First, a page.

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Celebrating Community Engagement

Date Released: Tue, 16 August 2011 15:00 +0200

From 15 to 20 August, Rhodes University is celebrating Community Engagement (CE) Week with a variety of activities that includes an Exhibition in the Eden Grove Foyer showcasing the work of 22 departments at the University.

The exhibition was open to all non-government organisations, educational institutions, civic organisations and interested individuals on Monday and Tuesday this week.

There are also 25 residences and societies that have organised events to mark the occasion. Diana Hornby, Director of Community Engagement at Rhodes said, “We are delighted with this response as the priority was to get maximum participation from as many different groups on campus as possible.”Events range from the launch of two more water tanks by Galela Amanzi, documentary screenings, workshops and site visits to outings for senior citizens and fun events for preschool children, all organised by different groupings. 

Community Engagement has been elevated as a core purpose alongside teaching and research at all universities. At Rhodes, CE is a young department and having a CE week is important because it is about highlighting, celebrating and promoting the work that has been done over the past year.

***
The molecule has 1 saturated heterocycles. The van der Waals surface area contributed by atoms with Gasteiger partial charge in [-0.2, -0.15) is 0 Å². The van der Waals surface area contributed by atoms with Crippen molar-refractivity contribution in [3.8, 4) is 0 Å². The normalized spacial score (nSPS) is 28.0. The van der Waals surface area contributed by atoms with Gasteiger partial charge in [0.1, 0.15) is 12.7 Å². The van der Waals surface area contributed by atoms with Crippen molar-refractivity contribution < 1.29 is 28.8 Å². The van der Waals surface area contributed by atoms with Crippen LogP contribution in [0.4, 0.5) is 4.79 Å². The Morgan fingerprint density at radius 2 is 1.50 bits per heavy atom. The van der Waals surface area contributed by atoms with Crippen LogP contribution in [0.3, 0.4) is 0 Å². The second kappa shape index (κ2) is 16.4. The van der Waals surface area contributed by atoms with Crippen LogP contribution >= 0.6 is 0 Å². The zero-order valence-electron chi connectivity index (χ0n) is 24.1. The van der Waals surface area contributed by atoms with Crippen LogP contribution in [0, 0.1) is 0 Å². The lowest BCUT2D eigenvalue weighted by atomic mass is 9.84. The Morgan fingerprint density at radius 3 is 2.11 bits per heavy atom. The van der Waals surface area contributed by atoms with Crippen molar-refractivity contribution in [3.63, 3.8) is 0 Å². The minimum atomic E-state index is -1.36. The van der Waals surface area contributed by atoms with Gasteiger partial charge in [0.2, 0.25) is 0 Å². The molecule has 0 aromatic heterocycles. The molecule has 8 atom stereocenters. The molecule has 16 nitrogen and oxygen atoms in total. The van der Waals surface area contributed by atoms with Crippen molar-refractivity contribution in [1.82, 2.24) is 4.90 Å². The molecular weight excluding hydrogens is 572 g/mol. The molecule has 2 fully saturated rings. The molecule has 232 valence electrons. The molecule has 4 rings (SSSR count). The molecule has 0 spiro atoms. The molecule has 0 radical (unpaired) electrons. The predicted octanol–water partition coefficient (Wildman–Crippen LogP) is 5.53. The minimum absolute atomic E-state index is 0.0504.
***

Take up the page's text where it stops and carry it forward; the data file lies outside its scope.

Hornby is adamant that the Rhodes University Community Engagement Office does not intend to be the sole driver of community engagement at Rhodes, but will act as a catalyst and play a supportive and facilitative role. “We want departments, societies, residences and halls to own their CE initiatives and realize the benefits are mutual – they get as much as they give. CE should be infused into all we do and become part of the institutional culture of the University.”

Also being launched this week is a publication called CE: A Critical Pillar, which has captured some of the remarkable community engagement stories of Rhodes citizens and embodies the ethos of the  African proverb umntu ngumntu, ngabantu, which loosely translated means “a person is a person because of other people”.  

As Hornby says, “Those working and studying at Rhodes are privileged and have the agency to shape a gentler, more equitable society. We hope the events, talks, activities, publications and posters will motivate individuals and groups to use their power, capacities and networks to make a difference and become agents of change.”

Story by Cathy Gush

 

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